These results, the authors say, cannot be because employers found some qualitative flaw in the longer-term unemployed that was hidden from outsiders, since the applicants were similar in other respects. Another explanation for long-term unemployment—that people make less effort to find work as their time out of the labour force lengthens—is also not applicable here.
These controlled experiments are important in that they rule out the possibility that employers are not explicitly discriminating against the long-term unemployed but are instead rejecting applicants based on other observable factors that happen to correlate with long-term unemployment. On the other hand, the experiments still leave open the possibility that the discrimination is due to presumed depreciation of human capital or negative unobservable characteristics.
Regarding human capital depreciation, it seems unreasonable that these effects would be so strong that they would trump significant additional experience, which is what Ghayad finds in his research. Furthermore, the authors of the latter study argue that, if the human capital depreciation story is correct, the difficulties that the long-term unemployed are having finding jobs should be reasonably insensitive to economic conditions. Their data, on the other hand, shows that potential workers are given more benefit of the doubt when the unemployment rate around them is higher. This is good news, except for the fact that it suggests that employers are seeing being out of a job for while as a proxy for negative unobservable characteristics. In fact, Ghayad is careful to point out that the effects of long-term unemployment are similar for people who voluntarily left and reentered the labor force as they are for people who were laid off from jobs (and receiving unemployment benefits as a result), which further suggests some form of statistical discrimination (i.e. stereotyping based on length of unemployment) on the part of employers.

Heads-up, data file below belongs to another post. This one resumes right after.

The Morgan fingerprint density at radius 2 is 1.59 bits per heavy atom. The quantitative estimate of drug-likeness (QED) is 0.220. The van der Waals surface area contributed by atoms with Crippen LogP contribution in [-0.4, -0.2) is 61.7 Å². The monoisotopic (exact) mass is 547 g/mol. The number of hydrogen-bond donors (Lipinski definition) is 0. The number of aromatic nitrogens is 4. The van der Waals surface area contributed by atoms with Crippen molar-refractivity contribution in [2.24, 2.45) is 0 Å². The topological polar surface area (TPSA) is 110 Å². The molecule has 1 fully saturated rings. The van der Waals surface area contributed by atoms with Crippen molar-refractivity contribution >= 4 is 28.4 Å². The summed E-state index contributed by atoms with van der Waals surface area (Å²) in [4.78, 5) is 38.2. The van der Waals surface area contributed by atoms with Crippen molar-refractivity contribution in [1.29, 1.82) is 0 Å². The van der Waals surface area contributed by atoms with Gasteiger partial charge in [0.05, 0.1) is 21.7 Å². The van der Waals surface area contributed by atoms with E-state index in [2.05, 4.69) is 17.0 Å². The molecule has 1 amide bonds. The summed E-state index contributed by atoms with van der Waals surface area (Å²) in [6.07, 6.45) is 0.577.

To see why this is not only unfair but also unwise, let’s do a little thought experiment. Consider the following scenarios and think carefully about whether the individual described really has some otherwise unobservable characteristic that makes the worker a “bad” employee and that the long-term unemployment signal brings to light: